author =	{Bertrand, Nathalie and Konnov, Igor and Lazi\'{c}, Marijana and Widder, Josef},
  title =	{{Verification of Randomized Consensus Algorithms Under Round-Rigid Adversaries}},
  booktitle =	{30th International Conference on Concurrency Theory (CONCUR 2019)},
  pages =	{33:1--33:15},
  series =	{Leibniz International Proceedings in Informatics (LIPIcs)},
  ISBN =	{978-3-95977-121-4},
  ISSN =	{1868-8969},
  year =	{2019},
  volume =	{140},
  editor =	{Fokkink, Wan and van Glabbeek, Rob},
  publisher =	{Schloss Dagstuhl -- Leibniz-Zentrum f{\"u}r Informatik},
  address =	{Dagstuhl, Germany},
  URL =		{https://drops.dagstuhl.de/entities/document/10.4230/LIPIcs.CONCUR.2019.33},
  URN =		{urn:nbn:de:0030-drops-109358},
  doi =		{10.4230/LIPIcs.CONCUR.2019.33},
  annote =	{Keywords: threshold automata, counter systems, parameterized verification, randomized distributed algorithms, Byzantine faults}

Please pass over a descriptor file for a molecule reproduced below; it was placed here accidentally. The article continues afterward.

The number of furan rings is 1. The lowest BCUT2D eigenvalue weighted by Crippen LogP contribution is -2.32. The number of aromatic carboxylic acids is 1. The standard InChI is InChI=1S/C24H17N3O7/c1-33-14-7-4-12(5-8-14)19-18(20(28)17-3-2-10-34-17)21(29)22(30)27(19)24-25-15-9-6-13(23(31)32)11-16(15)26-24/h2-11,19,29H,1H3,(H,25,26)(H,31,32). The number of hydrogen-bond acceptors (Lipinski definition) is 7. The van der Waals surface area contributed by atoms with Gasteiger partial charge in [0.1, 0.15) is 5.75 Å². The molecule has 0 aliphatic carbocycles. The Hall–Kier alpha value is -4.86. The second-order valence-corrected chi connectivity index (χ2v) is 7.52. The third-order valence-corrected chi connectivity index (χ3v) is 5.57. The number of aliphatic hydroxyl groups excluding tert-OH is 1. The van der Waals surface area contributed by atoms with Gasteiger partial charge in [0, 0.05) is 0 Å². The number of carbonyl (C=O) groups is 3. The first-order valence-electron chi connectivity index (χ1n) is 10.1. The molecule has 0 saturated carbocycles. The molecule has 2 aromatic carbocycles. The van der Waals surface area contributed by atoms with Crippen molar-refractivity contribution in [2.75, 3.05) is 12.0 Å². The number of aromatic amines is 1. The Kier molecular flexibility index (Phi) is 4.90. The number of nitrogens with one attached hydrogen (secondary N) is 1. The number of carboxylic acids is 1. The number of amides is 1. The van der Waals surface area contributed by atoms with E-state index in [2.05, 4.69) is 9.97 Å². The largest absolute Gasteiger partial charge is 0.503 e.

}
Document
Complete Volume
LIPIcs, Volume 121, DISC'18, Complete Volume

Authors: Ulrich Schmid and Josef Widder

Published in: LIPIcs, Volume 121, 32nd International Symposium on Distributed Computing (DISC 2018)


Abstract
LIPIcs, Volume 121, DISC'18, Complete Volume

Cite as

Ulrich Schmid and Josef Widder. LIPIcs, Volume 121, DISC'18, Complete Volume. In 32nd International Symposium on Distributed Computing (DISC 2018). Leibniz International Proceedings in Informatics (LIPIcs), Volume 121, Schloss Dagstuhl - Leibniz-Zentrum für Informatik (2018)


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@Proceedings{schmid_et_al:LIPIcs.DISC.2018,
  title =	{{LIPIcs, Volume 121, DISC'18, Complete Volume}},
  booktitle =	{32nd International Symposium on Distributed Computing (DISC 2018)},
  series =	{Leibniz International Proceedings in Informatics (LIPIcs)},